Karaoke

One Thursday when we went to The Cosmopolitan Bar in the centre of town, the Rastafarian had suggested we pop over the road to a newly-opened karaoke bar. One of his Rastafarian friends was already there and whereas he usually looked kind of dead, when I dropped my love of karaoke into the conversation, his face was resurrected to life and he suggested a duet. Fortunately, the Rastafarian was at the bar and so didn’t hear this faux pas (which wasn’t really, of course, but it would have been to him) so I quietly rejected the suggestion. However, I put my name forward to sing on my own and as it wasn’t busy, within 5 minutes I was on the stage. As I walked back to the table, the Rastafarian went to the loo and so I was left alone with Rastafarian Mark II.

‘You can sing!’ he enthused.

‘Aw, thank you!’ I was quite pleased with my renditions of Beautiful South’s Don’t Marry Her followed by The Velvet Underground’s I’m Sticking With You, although it was difficult to sing the male part of the latter.

‘Join my band,’ he invited, ‘because we need a female vocalist.’

The Rastafarian was heading back towards the table and so I hurriedly rejected the second offer made by Rastafarian Mark II that night and whereas I wanted to stay in The Karaoke Bar for longer, suddenly we were going. And then there was a row. He hadn’t even heard Rastafarian Mark II make some arguably controversial suggestions to me but apparently my behaviour was unacceptable because I dared to sit next to him while the Rastafarian was in the loo.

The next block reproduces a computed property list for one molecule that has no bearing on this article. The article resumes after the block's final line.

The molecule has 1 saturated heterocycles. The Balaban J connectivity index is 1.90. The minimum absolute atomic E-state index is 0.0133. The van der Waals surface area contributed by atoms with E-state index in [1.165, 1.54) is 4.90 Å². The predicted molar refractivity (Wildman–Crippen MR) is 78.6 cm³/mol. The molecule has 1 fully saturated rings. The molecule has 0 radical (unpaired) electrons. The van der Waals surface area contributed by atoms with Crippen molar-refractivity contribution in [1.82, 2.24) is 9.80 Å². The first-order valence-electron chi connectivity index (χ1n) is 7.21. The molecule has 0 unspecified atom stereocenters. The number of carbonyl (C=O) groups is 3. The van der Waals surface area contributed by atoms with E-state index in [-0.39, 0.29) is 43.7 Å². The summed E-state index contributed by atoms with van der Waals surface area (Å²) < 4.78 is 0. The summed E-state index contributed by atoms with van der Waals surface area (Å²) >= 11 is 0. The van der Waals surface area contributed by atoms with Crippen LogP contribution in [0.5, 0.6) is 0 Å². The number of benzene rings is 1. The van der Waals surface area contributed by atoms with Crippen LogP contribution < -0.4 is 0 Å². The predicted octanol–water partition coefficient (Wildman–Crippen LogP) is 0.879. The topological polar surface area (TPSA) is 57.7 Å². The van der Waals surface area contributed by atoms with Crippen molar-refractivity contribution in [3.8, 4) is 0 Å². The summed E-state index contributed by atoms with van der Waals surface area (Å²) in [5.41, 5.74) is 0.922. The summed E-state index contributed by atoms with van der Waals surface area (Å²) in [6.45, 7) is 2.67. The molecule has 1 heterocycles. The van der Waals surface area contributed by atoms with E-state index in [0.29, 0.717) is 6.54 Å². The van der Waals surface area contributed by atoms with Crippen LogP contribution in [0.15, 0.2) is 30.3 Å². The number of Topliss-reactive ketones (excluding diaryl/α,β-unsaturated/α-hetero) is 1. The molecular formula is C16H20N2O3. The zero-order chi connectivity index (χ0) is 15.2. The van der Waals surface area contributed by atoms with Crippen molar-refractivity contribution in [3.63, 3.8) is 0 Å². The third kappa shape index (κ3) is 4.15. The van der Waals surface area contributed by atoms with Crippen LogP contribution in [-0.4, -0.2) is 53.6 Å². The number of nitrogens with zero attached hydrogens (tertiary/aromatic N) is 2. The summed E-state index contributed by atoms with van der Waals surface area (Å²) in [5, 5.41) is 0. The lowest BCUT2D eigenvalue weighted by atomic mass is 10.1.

So, I was both suspicious and surprised the following Thursday, when, after he’d played in The Cosmopolitan Bar, he said ‘let’s go over the road’. The previous week, I’d asked the karaoke chappie for a particular song and although he didn’t have it, he promised to have it by the following week. As we walked in, Karaoke Chappie came straight over and announced, excitedly, ‘I’ve got that song! Shall I put your name down to sing it?’ I said ‘yes’, of course and the Rastafarian looked bemused. I did not expect him to have either recall of my singing the previous week or interest in my singing that week. If Karaoke Chappie hadn’t been so obviously gay, he would have had more than a passing interest in the way we interacted with each other though.

A short while later, Karaoke Chappie stopped me on my way back from the loo to say that I was next. The Rastafarian had been sitting at a table when I’d stopped to talk to Karaoke Chappie, but by the time I’d finished chatting to him, he was by the door, jacketed and scarfed up, holding out my coat.

‘But I’m about to sing!’ I protested.

‘But I’ve got you a drink over the road!’ he argued.

And he had.

Looking back, I don’t know why I didn’t just stay. Not only had I listened to him sing countless times, but also I had praised him and immortalised him on video and in photos. But anyway, this is leading somewhere other than just another Rastafarian anecdote. After the winter of Rastafarian discontent, one of the first places I planned to visit was The Karaoke Bar. I invited some friends along to trill with me and warned them that we might run into the mythical (they’d never met him) Rastafarian. We met in a pub near the bus stop where we planned to catch a bus into town. They were well on their way to carefree drunkenness by the time I arrived so, as Friend 1 appeared to have a whole bottle of fizz all to herself, I felt like I was the welcome band of reinforcements to aid in the serious business of alcoholic libation. We were feeling a little fizzy ourselves by the time we alighted on the bus but a bracing walk from the bus-stop to The Karaoke Bar composed us a little.